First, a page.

Tuesday, May 17, 2016

Circuit Chaser: Raspberry Pi + NFC = timer for children's run thru a playground.

Circuit Chaser uses a Raspberry Pi along with an NFC reader to clock outgoing and incoming times for cards (or wristbands in this case) being placed near it.

Hardware wise, it consists of 3 major components:
Software wise, the main components are:
  • Python application using NFC.py to track card touches
  • Python application using CherryPy to supply latest info to web browser display
  • Web page running in Epiphany browser using some heavy duty JavaScripting to update screen continuously
  • Python application monitoring usage and enabling/disabling screen when required
 And then, of course, there is the case, which is actually a case within a case. But more about that later.

This project got started when my daughter bought Zoom Zoom's, an indoor children's playground. Always looking to get an edge up on the competition, we brainstormed several ideas around until the idea of Circuit Chaser came to the fore. This device lets kids clock out, run through a previously determined course in the playground and then clock back in. Runs can be done simultaneously, i.e. more than 1 kid can be out on course at the same time (up to 11).

I covered the installation of the NFC reader on the Pi here: http://khekker.blogspot.ca/2014/01/raspberry-pi-clean-install-of-nfcpy.html.

As a card is brought near the reader, it triggers the reader into action. It reports the unique id of the card, and my Python application then records this in a SQLite3 database table. If a card currently is 'out', the application records the new time as 'in' (or finish, if you like). Otherwise, it records this as 'out', along with the time of the event. The application next does a retrieval of the last 11 records and creates a text file, which will be used by the CherryPy based application described below.

The application also retrieves the pseudonym of the card, making it more palatable for human eyes.

The application based on CherryPy continuously monitors this text file for changes. If found, it will send this file to any browser currently connected to it. If none are found, it goes to sleep for .25 seconds and repeats.

Along with the file sent to the browser is a variable containing the number of seconds expired since midnight, since this is important to keep the times shown on the display accurate. Each system does not necessarily have the same time as the next.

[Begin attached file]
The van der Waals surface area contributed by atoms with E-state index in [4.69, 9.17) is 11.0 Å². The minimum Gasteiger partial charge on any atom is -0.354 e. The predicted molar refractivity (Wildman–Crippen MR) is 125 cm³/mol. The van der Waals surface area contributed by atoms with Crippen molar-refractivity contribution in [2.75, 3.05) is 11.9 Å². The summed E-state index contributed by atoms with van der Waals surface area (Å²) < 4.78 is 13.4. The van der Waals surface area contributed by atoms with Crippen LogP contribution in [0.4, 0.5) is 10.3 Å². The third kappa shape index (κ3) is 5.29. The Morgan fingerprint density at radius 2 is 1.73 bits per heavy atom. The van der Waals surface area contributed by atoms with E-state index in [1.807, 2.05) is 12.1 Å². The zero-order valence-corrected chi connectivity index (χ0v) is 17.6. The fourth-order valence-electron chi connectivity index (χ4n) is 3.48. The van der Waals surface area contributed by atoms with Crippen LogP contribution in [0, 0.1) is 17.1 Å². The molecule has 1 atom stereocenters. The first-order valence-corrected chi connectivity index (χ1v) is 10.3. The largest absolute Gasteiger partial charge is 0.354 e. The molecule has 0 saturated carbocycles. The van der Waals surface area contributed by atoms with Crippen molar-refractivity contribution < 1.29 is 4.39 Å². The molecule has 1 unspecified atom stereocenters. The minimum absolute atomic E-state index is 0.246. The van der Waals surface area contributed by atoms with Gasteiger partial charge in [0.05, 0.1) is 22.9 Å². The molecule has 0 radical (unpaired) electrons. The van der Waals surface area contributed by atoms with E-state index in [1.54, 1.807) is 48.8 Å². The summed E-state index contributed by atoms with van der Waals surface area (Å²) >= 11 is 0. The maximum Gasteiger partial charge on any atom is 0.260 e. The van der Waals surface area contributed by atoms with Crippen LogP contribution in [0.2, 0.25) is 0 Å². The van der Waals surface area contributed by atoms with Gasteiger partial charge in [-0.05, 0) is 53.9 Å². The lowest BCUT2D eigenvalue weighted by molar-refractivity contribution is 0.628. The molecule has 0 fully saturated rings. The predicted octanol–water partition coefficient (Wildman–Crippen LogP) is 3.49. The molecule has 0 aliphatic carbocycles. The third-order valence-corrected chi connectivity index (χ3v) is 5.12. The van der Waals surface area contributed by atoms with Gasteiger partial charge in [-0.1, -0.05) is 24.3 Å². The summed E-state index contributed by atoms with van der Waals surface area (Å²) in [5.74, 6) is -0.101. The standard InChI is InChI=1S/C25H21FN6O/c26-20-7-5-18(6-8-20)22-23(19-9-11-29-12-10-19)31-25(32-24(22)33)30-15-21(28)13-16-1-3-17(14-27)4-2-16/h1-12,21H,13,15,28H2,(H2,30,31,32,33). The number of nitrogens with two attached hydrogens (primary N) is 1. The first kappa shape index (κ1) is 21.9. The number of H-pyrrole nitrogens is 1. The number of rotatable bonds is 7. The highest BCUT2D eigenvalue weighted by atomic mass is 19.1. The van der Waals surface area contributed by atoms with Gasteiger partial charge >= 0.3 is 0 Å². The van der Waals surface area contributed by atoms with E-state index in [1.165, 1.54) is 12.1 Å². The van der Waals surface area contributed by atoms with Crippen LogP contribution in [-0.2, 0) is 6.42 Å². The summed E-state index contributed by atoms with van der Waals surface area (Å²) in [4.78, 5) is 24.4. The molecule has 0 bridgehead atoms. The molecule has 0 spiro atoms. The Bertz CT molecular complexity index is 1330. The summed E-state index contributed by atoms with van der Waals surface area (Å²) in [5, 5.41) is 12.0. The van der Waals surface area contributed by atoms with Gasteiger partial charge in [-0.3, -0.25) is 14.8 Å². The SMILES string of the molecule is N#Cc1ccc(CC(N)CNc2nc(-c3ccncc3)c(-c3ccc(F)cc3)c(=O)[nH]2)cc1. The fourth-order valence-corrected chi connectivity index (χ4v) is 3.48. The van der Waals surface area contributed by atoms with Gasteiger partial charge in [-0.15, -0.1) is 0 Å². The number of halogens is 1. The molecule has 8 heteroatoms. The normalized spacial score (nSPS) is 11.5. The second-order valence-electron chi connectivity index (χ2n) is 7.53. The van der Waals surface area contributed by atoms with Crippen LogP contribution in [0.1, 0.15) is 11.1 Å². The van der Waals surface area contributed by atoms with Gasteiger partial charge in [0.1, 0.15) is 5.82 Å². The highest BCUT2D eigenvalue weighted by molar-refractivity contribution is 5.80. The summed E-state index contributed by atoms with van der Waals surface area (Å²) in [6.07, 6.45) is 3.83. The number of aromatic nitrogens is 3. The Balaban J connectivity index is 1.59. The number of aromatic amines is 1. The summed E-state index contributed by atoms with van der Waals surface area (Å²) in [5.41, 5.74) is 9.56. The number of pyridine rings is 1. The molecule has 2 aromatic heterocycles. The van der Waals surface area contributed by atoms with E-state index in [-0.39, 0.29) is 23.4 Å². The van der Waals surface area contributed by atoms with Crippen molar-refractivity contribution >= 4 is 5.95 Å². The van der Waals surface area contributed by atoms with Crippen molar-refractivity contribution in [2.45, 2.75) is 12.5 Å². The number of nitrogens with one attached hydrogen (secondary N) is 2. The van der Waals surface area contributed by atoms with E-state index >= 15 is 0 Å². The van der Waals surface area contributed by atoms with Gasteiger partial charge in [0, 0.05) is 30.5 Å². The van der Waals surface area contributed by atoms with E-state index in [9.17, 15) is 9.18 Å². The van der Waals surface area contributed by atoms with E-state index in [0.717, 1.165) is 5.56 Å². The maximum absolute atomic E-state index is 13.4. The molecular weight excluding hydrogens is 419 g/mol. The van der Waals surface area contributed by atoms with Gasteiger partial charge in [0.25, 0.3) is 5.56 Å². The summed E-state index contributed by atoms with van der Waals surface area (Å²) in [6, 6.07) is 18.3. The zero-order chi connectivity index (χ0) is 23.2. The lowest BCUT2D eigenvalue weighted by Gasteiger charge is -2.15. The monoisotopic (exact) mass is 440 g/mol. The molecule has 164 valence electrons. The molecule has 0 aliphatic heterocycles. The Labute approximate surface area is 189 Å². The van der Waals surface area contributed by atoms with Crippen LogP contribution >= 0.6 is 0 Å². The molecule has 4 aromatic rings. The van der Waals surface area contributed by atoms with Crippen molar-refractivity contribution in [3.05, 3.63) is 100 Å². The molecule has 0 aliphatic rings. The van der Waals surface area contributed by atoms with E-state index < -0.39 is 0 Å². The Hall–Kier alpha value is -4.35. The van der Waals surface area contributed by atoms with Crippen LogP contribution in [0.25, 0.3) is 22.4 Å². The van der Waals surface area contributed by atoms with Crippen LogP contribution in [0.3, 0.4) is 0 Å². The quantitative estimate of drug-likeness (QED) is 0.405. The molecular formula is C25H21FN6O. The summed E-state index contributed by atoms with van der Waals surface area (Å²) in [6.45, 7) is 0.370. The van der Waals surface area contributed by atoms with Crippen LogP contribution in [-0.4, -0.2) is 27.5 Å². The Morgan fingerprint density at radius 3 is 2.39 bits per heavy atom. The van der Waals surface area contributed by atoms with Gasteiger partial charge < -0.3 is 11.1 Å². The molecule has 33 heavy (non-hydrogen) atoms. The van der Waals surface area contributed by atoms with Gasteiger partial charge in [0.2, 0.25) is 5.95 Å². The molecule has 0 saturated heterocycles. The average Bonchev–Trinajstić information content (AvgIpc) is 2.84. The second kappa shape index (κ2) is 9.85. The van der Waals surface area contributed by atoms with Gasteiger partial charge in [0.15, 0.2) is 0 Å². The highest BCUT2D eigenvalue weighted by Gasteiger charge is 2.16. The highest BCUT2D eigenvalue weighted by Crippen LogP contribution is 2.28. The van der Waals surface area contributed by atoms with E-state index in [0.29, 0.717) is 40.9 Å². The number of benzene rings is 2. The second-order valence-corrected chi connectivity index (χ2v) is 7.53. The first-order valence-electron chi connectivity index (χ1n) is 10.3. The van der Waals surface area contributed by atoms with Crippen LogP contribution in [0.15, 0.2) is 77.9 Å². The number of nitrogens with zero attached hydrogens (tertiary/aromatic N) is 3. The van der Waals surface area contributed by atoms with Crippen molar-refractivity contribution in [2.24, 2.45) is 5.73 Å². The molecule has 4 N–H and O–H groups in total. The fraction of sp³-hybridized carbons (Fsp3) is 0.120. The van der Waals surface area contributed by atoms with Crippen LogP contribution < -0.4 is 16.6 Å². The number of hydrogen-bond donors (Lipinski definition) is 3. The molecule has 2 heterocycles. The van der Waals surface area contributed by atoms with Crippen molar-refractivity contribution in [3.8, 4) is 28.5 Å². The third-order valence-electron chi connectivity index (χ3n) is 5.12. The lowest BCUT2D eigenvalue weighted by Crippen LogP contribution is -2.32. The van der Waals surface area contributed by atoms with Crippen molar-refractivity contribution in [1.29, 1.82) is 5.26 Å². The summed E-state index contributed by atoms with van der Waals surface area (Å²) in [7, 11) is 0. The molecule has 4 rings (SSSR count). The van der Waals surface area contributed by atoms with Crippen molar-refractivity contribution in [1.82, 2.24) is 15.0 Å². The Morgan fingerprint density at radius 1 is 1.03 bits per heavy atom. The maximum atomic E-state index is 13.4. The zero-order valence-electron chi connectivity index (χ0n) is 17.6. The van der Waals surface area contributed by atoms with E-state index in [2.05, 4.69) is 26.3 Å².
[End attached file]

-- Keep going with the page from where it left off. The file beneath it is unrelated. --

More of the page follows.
An insight as to how the browser gets to display this information I provided here: http://khekker.blogspot.ca/2013/12/raspberry-pi-cherrypy-and-asynchronous.html

Once received by the browser, the JavaScript takes over and runs continuously, every second updating times for every card/wristband line shown on the display. It uses the variable containing seconds since midnight sent from the CherryPy application and compares it to its own, and either adds or subtracts the difference.

Lastly, the application monitoring usage runs continuously and shuts down the display if no activity has been detected in the last half hour and turns it back on when a card is entered near the reader. The shutting off and starting up is based on this hack by Alex Eames for the HDMPi.

The normal screen blanking on the Pi has been disabled, as explained here:http://khekker.blogspot.ca/2015/12/screen-blanking-raspberry-pi-b.html

I spent an inordinate amount of time on the case. I knew I wanted a transparent case. First, I found a lexan case on the web, which I spent alot of time hacking so the Pi and all its connectors would fit. It looked really good. Then I realized, hey, this has to be used with kids, they can break 'pretty near' (Canadian for 'almost') anything. So I built yet another lexan case around it. Next time, I'll simply go to the specialty place where they sell lexan sheets and for not too much money they can build me a case. A couple of aluminum strips attached to the back of the case allow for attaching to a wall.

The device has been running for over three months now, and has been received well. Better still, it hasn't been broken, hardware nor software wise. It is connected wirelessly to ZoomZooms LAN, and its output could, if port forwarding was employed, be visible on the greater Interweb.

 All files are up on Github: https://github.com/khekker/CircuitChaser, with the exception of NFC.py and CherryPy, as explained above.

The NFC wristbands I obtained from Overair.ca

1 comment:

Deba Sheesh said...

Thanks, You wrote awesome, I knew lots of things from your article. Its really helpful for any readers.
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